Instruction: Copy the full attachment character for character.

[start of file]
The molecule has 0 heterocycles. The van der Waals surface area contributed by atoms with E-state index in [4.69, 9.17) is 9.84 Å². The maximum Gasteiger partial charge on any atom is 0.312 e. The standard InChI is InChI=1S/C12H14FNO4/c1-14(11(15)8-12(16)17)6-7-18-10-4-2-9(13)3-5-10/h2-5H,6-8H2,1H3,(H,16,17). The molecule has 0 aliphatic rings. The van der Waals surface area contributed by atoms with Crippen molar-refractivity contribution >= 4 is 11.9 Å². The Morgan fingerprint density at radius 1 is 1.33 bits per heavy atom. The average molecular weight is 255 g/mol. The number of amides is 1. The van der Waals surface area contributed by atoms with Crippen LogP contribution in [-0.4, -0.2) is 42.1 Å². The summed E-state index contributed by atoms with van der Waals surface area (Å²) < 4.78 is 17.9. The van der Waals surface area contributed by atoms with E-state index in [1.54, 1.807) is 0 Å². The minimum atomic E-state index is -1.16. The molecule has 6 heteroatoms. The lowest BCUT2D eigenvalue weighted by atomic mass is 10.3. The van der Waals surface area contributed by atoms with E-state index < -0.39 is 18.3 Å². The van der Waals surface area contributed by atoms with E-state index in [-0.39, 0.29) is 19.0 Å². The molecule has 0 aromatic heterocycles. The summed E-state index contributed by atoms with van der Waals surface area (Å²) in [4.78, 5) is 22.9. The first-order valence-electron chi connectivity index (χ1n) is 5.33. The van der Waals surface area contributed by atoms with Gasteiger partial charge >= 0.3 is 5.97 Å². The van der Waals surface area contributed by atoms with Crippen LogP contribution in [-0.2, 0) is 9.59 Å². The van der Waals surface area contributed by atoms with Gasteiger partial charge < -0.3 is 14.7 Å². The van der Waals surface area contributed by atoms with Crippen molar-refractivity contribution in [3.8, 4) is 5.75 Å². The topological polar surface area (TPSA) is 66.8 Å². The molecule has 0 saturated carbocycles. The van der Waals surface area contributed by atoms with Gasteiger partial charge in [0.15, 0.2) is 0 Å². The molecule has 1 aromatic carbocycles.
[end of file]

The molecule has 0 heterocycles. The van der Waals surface area contributed by atoms with E-state index in [4.69, 9.17) is 9.84 Å². The maximum Gasteiger partial charge on any atom is 0.312 e. The standard InChI is InChI=1S/C12H14FNO4/c1-14(11(15)8-12(16)17)6-7-18-10-4-2-9(13)3-5-10/h2-5H,6-8H2,1H3,(H,16,17). The molecule has 0 aliphatic rings. The van der Waals surface area contributed by atoms with Crippen molar-refractivity contribution >= 4 is 11.9 Å². The Morgan fingerprint density at radius 1 is 1.33 bits per heavy atom. The average molecular weight is 255 g/mol. The number of amides is 1. The van der Waals surface area contributed by atoms with Crippen LogP contribution in [-0.4, -0.2) is 42.1 Å². The summed E-state index contributed by atoms with van der Waals surface area (Å²) < 4.78 is 17.9. The van der Waals surface area contributed by atoms with E-state index in [1.54, 1.807) is 0 Å². The minimum atomic E-state index is -1.16. The molecule has 6 heteroatoms. The lowest BCUT2D eigenvalue weighted by atomic mass is 10.3. The van der Waals surface area contributed by atoms with E-state index < -0.39 is 18.3 Å². The van der Waals surface area contributed by atoms with E-state index in [-0.39, 0.29) is 19.0 Å². The molecule has 0 aromatic heterocycles. The summed E-state index contributed by atoms with van der Waals surface area (Å²) in [4.78, 5) is 22.9. The first-order valence-electron chi connectivity index (χ1n) is 5.33. The van der Waals surface area contributed by atoms with Gasteiger partial charge >= 0.3 is 5.97 Å². The van der Waals surface area contributed by atoms with Crippen LogP contribution in [-0.2, 0) is 9.59 Å². The van der Waals surface area contributed by atoms with Gasteiger partial charge < -0.3 is 14.7 Å². The van der Waals surface area contributed by atoms with Crippen molar-refractivity contribution in [3.8, 4) is 5.75 Å². The topological polar surface area (TPSA) is 66.8 Å². The molecule has 0 saturated carbocycles. The van der Waals surface area contributed by atoms with Gasteiger partial charge in [0.15, 0.2) is 0 Å². The molecule has 1 aromatic carbocycles.